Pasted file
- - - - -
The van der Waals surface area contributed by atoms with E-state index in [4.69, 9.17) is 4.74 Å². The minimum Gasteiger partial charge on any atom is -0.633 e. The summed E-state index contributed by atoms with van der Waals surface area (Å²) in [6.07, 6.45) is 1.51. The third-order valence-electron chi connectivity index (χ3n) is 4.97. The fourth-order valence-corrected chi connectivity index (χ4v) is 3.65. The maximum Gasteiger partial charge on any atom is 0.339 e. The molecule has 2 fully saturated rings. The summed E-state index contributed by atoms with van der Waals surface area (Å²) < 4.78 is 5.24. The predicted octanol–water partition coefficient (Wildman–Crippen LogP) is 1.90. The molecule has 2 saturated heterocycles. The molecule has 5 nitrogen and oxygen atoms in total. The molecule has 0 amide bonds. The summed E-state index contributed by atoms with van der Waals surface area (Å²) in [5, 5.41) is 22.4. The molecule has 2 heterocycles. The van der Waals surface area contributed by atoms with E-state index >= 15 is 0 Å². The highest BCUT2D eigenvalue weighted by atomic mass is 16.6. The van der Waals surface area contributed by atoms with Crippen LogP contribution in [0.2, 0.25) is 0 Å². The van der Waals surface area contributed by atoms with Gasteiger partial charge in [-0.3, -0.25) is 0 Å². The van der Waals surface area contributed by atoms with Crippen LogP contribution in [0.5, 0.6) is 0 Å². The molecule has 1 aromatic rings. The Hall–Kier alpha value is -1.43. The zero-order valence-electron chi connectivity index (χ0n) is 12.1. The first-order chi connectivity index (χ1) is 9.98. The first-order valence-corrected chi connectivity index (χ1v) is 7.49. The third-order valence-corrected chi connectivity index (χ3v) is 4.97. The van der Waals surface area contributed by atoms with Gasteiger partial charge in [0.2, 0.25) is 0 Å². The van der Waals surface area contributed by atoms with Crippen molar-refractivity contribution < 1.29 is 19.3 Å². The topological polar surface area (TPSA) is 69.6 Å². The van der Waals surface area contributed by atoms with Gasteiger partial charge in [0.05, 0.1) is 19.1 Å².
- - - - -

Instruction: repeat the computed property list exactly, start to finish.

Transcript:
The van der Waals surface area contributed by atoms with E-state index in [4.69, 9.17) is 4.74 Å². The minimum Gasteiger partial charge on any atom is -0.633 e. The summed E-state index contributed by atoms with van der Waals surface area (Å²) in [6.07, 6.45) is 1.51. The third-order valence-electron chi connectivity index (χ3n) is 4.97. The fourth-order valence-corrected chi connectivity index (χ4v) is 3.65. The maximum Gasteiger partial charge on any atom is 0.339 e. The molecule has 2 fully saturated rings. The summed E-state index contributed by atoms with van der Waals surface area (Å²) < 4.78 is 5.24. The predicted octanol–water partition coefficient (Wildman–Crippen LogP) is 1.90. The molecule has 2 saturated heterocycles. The molecule has 5 nitrogen and oxygen atoms in total. The molecule has 0 amide bonds. The summed E-state index contributed by atoms with van der Waals surface area (Å²) in [5, 5.41) is 22.4. The molecule has 2 heterocycles. The van der Waals surface area contributed by atoms with E-state index >= 15 is 0 Å². The highest BCUT2D eigenvalue weighted by atomic mass is 16.6. The van der Waals surface area contributed by atoms with Crippen LogP contribution in [0.2, 0.25) is 0 Å². The van der Waals surface area contributed by atoms with Gasteiger partial charge in [-0.3, -0.25) is 0 Å². The van der Waals surface area contributed by atoms with Crippen LogP contribution in [0.5, 0.6) is 0 Å². The molecule has 1 aromatic rings. The Hall–Kier alpha value is -1.43. The zero-order valence-electron chi connectivity index (χ0n) is 12.1. The first-order chi connectivity index (χ1) is 9.98. The first-order valence-corrected chi connectivity index (χ1v) is 7.49. The third-order valence-corrected chi connectivity index (χ3v) is 4.97. The van der Waals surface area contributed by atoms with Gasteiger partial charge in [0.2, 0.25) is 0 Å². The van der Waals surface area contributed by atoms with Crippen molar-refractivity contribution < 1.29 is 19.3 Å². The topological polar surface area (TPSA) is 69.6 Å². The van der Waals surface area contributed by atoms with Gasteiger partial charge in [0.05, 0.1) is 19.1 Å².